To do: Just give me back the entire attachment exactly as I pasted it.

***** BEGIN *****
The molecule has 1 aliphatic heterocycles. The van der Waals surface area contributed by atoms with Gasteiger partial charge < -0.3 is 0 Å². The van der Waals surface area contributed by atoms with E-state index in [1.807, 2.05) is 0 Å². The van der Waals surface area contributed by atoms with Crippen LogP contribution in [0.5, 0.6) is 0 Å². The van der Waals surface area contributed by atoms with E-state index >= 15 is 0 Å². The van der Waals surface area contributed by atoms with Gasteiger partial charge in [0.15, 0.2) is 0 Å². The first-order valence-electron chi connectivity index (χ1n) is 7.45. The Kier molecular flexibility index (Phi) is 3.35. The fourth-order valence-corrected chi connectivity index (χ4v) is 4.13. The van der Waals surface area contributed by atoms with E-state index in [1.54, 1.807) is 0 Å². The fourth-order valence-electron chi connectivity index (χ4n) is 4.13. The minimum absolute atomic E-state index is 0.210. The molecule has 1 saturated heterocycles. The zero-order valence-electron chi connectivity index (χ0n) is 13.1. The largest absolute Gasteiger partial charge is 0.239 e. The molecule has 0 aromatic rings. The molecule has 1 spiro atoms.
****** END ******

The molecule has 1 aliphatic heterocycles. The van der Waals surface area contributed by atoms with Gasteiger partial charge < -0.3 is 0 Å². The van der Waals surface area contributed by atoms with E-state index in [1.807, 2.05) is 0 Å². The van der Waals surface area contributed by atoms with Crippen LogP contribution in [0.5, 0.6) is 0 Å². The van der Waals surface area contributed by atoms with E-state index >= 15 is 0 Å². The van der Waals surface area contributed by atoms with Gasteiger partial charge in [0.15, 0.2) is 0 Å². The first-order valence-electron chi connectivity index (χ1n) is 7.45. The Kier molecular flexibility index (Phi) is 3.35. The fourth-order valence-corrected chi connectivity index (χ4v) is 4.13. The van der Waals surface area contributed by atoms with E-state index in [1.54, 1.807) is 0 Å². The fourth-order valence-electron chi connectivity index (χ4n) is 4.13. The minimum absolute atomic E-state index is 0.210. The molecule has 1 saturated heterocycles. The zero-order valence-electron chi connectivity index (χ0n) is 13.1. The largest absolute Gasteiger partial charge is 0.239 e. The molecule has 0 aromatic rings. The molecule has 1 spiro atoms.